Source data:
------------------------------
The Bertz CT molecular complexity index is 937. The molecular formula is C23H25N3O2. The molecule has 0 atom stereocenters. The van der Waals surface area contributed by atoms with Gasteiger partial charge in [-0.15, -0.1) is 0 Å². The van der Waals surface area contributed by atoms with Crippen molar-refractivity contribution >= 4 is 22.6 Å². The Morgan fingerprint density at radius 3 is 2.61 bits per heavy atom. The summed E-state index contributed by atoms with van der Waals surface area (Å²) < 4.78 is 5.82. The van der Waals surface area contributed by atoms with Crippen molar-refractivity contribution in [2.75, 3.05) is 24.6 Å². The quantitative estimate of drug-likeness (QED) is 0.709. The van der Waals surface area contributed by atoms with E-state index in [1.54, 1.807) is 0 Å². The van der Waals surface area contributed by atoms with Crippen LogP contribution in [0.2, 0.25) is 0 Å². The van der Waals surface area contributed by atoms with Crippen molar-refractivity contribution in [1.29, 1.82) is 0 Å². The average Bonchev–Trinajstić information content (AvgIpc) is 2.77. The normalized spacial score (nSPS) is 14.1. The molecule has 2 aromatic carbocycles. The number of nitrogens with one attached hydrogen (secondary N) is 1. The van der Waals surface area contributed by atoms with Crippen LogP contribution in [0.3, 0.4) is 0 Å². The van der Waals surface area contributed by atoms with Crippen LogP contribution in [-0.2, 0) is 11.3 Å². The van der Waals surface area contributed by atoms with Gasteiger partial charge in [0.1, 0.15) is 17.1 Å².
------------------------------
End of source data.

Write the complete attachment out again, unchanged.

The Bertz CT molecular complexity index is 937. The molecular formula is C23H25N3O2. The molecule has 0 atom stereocenters. The van der Waals surface area contributed by atoms with Gasteiger partial charge in [-0.15, -0.1) is 0 Å². The van der Waals surface area contributed by atoms with Crippen molar-refractivity contribution >= 4 is 22.6 Å². The Morgan fingerprint density at radius 3 is 2.61 bits per heavy atom. The summed E-state index contributed by atoms with van der Waals surface area (Å²) < 4.78 is 5.82. The van der Waals surface area contributed by atoms with Crippen molar-refractivity contribution in [2.75, 3.05) is 24.6 Å². The quantitative estimate of drug-likeness (QED) is 0.709. The van der Waals surface area contributed by atoms with E-state index in [1.54, 1.807) is 0 Å². The van der Waals surface area contributed by atoms with Crippen LogP contribution in [0.2, 0.25) is 0 Å². The van der Waals surface area contributed by atoms with Crippen molar-refractivity contribution in [1.29, 1.82) is 0 Å². The average Bonchev–Trinajstić information content (AvgIpc) is 2.77. The normalized spacial score (nSPS) is 14.1. The molecule has 2 aromatic carbocycles. The number of nitrogens with one attached hydrogen (secondary N) is 1. The van der Waals surface area contributed by atoms with Crippen LogP contribution in [0.3, 0.4) is 0 Å². The van der Waals surface area contributed by atoms with Crippen LogP contribution in [-0.2, 0) is 11.3 Å². The van der Waals surface area contributed by atoms with Gasteiger partial charge in [0.1, 0.15) is 17.1 Å².